30. 30. Reif JH, Sahu S, Yin P (2005) Compact error-resilient computational DNA tiling assemblies. DNA computing 10: JH ReifS. SahuP. YinCompact error-resilient computational DNA tiling assemblies.DNA computing200510In press. In press.
  31. 31. Rhodes D, Klug A (1980) Helical periodicity of DNA determined by enzyme digestion. Nature 286: 573–578.D. RhodesA. KlugHelical periodicity of DNA determined by enzyme digestion.Nature1980286573578
  32. 32. Rogozhin Y (1996) Small universal Turing machines. Theor Comput Sci 168: 215–240.Y. RogozhinSmall universal Turing machines.Theor Comput Sci1996168215240
  33. 33. Rothemund PWK (2000) Using lateral capillary forces to compute by self-assembly. Proc Natl Acad Sci U S A 97: 984–989.PWK RothemundUsing lateral capillary forces to compute by self-assembly.Proc Natl Acad Sci U S A200097984989
  34. 34. Rothemund PWK, Winfree E (2000) The program-size complexity of self-assembled squares. Symposium on Theory of Computing (STOC). New York: Association for Computing Machinery. pp. 459–468.PWK RothemundE. WinfreeThe program-size complexity of self-assembled squares. Symposium on Theory of Computing (STOC)2000New YorkAssociation for Computing Machinery459468
  35. 35. Rothemund PWK, Ekani-Nkodo A, Papadakis N, Kumar A, Fygenson DK, et al. (2004) Design and characterization of programmable DNA nanotubes. J Am Chem Soc. PWK RothemundA. Ekani-NkodoN. PapadakisA. KumarDK FygensonDesign and characterization of programmable DNA nanotubes.J Am Chem Soc2004In press. In press.
  36. 36. Schulman R, Winfree E (2005) Controlling nucleation rates in algorithmic self-assembly. DNA computing 10: R. SchulmanE. WinfreeControlling nucleation rates in algorithmic self-assembly.DNA computing200510In press. In press.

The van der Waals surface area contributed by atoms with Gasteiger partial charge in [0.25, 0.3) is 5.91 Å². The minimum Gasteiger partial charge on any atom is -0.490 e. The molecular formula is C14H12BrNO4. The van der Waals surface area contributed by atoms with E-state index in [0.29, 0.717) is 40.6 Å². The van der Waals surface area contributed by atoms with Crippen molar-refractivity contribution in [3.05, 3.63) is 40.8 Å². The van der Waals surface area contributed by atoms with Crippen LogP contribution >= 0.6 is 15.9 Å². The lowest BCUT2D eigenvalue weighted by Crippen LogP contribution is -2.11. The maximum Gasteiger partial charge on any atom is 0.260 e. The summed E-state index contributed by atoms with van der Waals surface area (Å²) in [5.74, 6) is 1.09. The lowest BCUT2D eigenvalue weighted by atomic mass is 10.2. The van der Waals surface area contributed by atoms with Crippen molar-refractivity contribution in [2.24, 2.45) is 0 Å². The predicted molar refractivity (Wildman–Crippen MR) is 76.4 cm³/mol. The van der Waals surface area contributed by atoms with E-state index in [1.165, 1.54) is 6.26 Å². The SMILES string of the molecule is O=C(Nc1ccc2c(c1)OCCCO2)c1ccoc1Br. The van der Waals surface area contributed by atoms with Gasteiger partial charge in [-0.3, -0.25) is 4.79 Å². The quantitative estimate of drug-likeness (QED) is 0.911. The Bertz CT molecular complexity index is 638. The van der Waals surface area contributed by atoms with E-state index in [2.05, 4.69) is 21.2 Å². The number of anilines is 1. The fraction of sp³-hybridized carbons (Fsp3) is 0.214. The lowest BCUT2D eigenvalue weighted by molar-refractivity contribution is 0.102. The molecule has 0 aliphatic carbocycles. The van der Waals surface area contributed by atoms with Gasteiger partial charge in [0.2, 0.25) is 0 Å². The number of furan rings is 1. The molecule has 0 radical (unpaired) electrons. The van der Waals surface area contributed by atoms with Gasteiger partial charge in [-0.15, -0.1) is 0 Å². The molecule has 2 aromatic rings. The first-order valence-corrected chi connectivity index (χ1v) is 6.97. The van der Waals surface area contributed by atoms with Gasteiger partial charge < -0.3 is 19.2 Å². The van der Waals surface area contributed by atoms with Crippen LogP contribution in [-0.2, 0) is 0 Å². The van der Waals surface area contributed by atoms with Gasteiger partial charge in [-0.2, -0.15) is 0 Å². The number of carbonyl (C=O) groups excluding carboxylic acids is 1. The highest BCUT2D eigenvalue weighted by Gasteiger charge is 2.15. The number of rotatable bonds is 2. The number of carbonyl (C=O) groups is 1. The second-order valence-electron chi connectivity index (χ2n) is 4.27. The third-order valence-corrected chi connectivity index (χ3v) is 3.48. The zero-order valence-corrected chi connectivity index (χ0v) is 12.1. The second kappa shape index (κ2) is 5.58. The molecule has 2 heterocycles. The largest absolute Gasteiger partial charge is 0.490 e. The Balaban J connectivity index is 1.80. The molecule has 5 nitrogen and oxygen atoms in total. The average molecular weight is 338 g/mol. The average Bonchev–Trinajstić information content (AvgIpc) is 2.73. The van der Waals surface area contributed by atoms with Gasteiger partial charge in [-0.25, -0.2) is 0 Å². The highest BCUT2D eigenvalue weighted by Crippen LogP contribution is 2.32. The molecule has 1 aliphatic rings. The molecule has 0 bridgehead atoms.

37. 37. Schulman R, Lee S, Papadakis N, Winfree E (2004) One dimensional boundaries for DNA tile assembly. In: Chen J, Reif J, editors. DNA computing 9. Berlin: Springer-Verlag. pp. 108–125.R. SchulmanS. LeeN. PapadakisE. WinfreeJ. ChenJ. ReifOne dimensional boundaries for DNA tile assembly.DNA computing 92004BerlinSpringer-Verlag108125
  38. 38. Seeman NC (1982) Nucleic-acid junctions and lattices. J Theor Biol 99: 237–247.NC SeemanNucleic-acid junctions and lattices.J Theor Biol198299237247
  39. 39. Seeman NC (1990) De novo design of sequences for nucleic acid structural engineering. J Biomol Struct Dyn 8: 573–581.NC SeemanDe novo design of sequences for nucleic acid structural engineering.J Biomol Struct Dyn19908573581
  40. 40. Seeman NC (2003) Biochemistry and structural DNA nanotechnology: An evolving symbiotic relationship. Biochemistry 42: 7259–7269.NC SeemanBiochemistry and structural DNA nanotechnology: An evolving symbiotic relationship.Biochemistry20034272597269
  41. 41. Senechal M (1995) Quasicrystals and geometry. Cambridge: Cambridge University Press. 302 p.M. SenechalQuasicrystals and geometry1995CambridgeCambridge University Press
  42. 42. Soloveichik D, Winfree E (2005) Complexity of self-assembled scale-invariant shapes. DNA computing 10: D. SoloveichikE. WinfreeComplexity of self-assembled scale-invariant shapes.DNA computing200510In press. In press.
  43. 43. Stemmer WPC, Crameri A, Ha KD, Brennan TM, Heyneker HL (1995) Single-step assembly of a gene and entire plasmid from large numbers of oligodeoxyribonucleotides. Gene 164: 49–53.WPC StemmerA. CrameriKD HaTM BrennanHL HeynekerSingle-step assembly of a gene and entire plasmid from large numbers of oligodeoxyribonucleotides.Gene19951644953